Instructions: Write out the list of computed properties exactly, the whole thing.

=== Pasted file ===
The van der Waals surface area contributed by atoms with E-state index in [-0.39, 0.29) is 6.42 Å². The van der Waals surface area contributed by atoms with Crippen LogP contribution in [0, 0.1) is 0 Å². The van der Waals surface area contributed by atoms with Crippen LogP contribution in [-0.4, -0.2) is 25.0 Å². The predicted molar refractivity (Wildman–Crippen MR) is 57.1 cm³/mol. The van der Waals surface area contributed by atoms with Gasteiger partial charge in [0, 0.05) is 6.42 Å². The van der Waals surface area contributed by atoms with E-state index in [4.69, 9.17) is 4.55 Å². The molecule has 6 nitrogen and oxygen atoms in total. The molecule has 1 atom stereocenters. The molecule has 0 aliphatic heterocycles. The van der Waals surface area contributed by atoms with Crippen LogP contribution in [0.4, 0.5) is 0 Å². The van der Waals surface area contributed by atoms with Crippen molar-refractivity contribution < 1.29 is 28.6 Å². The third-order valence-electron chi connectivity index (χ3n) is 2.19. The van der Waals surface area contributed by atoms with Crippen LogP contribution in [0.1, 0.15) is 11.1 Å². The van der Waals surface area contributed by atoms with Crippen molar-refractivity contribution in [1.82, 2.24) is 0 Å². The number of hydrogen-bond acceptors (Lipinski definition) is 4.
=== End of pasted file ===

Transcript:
The van der Waals surface area contributed by atoms with E-state index in [-0.39, 0.29) is 6.42 Å². The van der Waals surface area contributed by atoms with Crippen LogP contribution in [0, 0.1) is 0 Å². The van der Waals surface area contributed by atoms with Crippen LogP contribution in [-0.4, -0.2) is 25.0 Å². The predicted molar refractivity (Wildman–Crippen MR) is 57.1 cm³/mol. The van der Waals surface area contributed by atoms with Gasteiger partial charge in [0, 0.05) is 6.42 Å². The van der Waals surface area contributed by atoms with E-state index in [4.69, 9.17) is 4.55 Å². The molecule has 6 nitrogen and oxygen atoms in total. The molecule has 1 atom stereocenters. The molecule has 0 aliphatic heterocycles. The van der Waals surface area contributed by atoms with Crippen LogP contribution in [0.4, 0.5) is 0 Å². The van der Waals surface area contributed by atoms with Crippen molar-refractivity contribution < 1.29 is 28.6 Å². The third-order valence-electron chi connectivity index (χ3n) is 2.19. The van der Waals surface area contributed by atoms with Crippen LogP contribution in [0.1, 0.15) is 11.1 Å². The van der Waals surface area contributed by atoms with Crippen molar-refractivity contribution in [1.82, 2.24) is 0 Å². The number of hydrogen-bond acceptors (Lipinski definition) is 4.